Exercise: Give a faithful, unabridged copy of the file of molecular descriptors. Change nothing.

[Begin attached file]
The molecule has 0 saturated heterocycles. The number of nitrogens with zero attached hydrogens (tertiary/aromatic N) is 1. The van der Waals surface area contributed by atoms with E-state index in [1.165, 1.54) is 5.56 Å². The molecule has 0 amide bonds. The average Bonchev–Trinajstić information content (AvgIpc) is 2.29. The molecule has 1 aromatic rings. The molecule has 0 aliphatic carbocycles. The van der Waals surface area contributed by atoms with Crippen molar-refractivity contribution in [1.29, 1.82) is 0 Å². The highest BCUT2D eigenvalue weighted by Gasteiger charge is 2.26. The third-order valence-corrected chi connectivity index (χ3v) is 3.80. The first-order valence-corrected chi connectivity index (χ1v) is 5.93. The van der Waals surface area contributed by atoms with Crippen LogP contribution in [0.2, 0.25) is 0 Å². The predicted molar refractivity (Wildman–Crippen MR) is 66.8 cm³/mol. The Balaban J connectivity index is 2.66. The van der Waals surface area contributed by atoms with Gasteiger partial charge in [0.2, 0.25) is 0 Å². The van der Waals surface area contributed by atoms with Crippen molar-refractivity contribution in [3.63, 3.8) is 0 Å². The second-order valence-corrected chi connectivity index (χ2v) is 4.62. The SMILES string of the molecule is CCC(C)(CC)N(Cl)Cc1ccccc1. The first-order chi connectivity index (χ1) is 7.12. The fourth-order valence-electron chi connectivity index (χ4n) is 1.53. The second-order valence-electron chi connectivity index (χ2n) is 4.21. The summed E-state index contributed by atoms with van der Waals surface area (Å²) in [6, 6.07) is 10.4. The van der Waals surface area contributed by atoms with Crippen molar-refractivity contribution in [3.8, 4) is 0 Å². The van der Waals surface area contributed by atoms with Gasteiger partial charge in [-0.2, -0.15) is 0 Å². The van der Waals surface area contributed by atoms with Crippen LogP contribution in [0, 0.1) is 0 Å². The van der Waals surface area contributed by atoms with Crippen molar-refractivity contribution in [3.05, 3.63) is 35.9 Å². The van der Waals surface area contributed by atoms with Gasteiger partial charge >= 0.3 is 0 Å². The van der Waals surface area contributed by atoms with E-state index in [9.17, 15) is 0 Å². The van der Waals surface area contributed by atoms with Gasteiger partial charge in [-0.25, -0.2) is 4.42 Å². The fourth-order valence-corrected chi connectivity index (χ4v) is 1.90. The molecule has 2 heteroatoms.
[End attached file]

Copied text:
The molecule has 0 saturated heterocycles. The number of nitrogens with zero attached hydrogens (tertiary/aromatic N) is 1. The van der Waals surface area contributed by atoms with E-state index in [1.165, 1.54) is 5.56 Å². The molecule has 0 amide bonds. The average Bonchev–Trinajstić information content (AvgIpc) is 2.29. The molecule has 1 aromatic rings. The molecule has 0 aliphatic carbocycles. The van der Waals surface area contributed by atoms with Crippen molar-refractivity contribution in [1.29, 1.82) is 0 Å². The highest BCUT2D eigenvalue weighted by Gasteiger charge is 2.26. The third-order valence-corrected chi connectivity index (χ3v) is 3.80. The first-order valence-corrected chi connectivity index (χ1v) is 5.93. The van der Waals surface area contributed by atoms with Crippen LogP contribution in [0.2, 0.25) is 0 Å². The predicted molar refractivity (Wildman–Crippen MR) is 66.8 cm³/mol. The Balaban J connectivity index is 2.66. The van der Waals surface area contributed by atoms with Gasteiger partial charge in [0.2, 0.25) is 0 Å². The van der Waals surface area contributed by atoms with Crippen molar-refractivity contribution in [3.63, 3.8) is 0 Å². The second-order valence-corrected chi connectivity index (χ2v) is 4.62. The SMILES string of the molecule is CCC(C)(CC)N(Cl)Cc1ccccc1. The first-order chi connectivity index (χ1) is 7.12. The fourth-order valence-electron chi connectivity index (χ4n) is 1.53. The second-order valence-electron chi connectivity index (χ2n) is 4.21. The summed E-state index contributed by atoms with van der Waals surface area (Å²) in [6, 6.07) is 10.4. The van der Waals surface area contributed by atoms with Crippen molar-refractivity contribution in [3.8, 4) is 0 Å². The van der Waals surface area contributed by atoms with Gasteiger partial charge in [-0.2, -0.15) is 0 Å². The van der Waals surface area contributed by atoms with Crippen LogP contribution in [0, 0.1) is 0 Å². The van der Waals surface area contributed by atoms with Crippen molar-refractivity contribution in [3.05, 3.63) is 35.9 Å². The van der Waals surface area contributed by atoms with Gasteiger partial charge >= 0.3 is 0 Å². The van der Waals surface area contributed by atoms with E-state index in [9.17, 15) is 0 Å². The van der Waals surface area contributed by atoms with Gasteiger partial charge in [-0.25, -0.2) is 4.42 Å². The fourth-order valence-corrected chi connectivity index (χ4v) is 1.90. The molecule has 2 heteroatoms.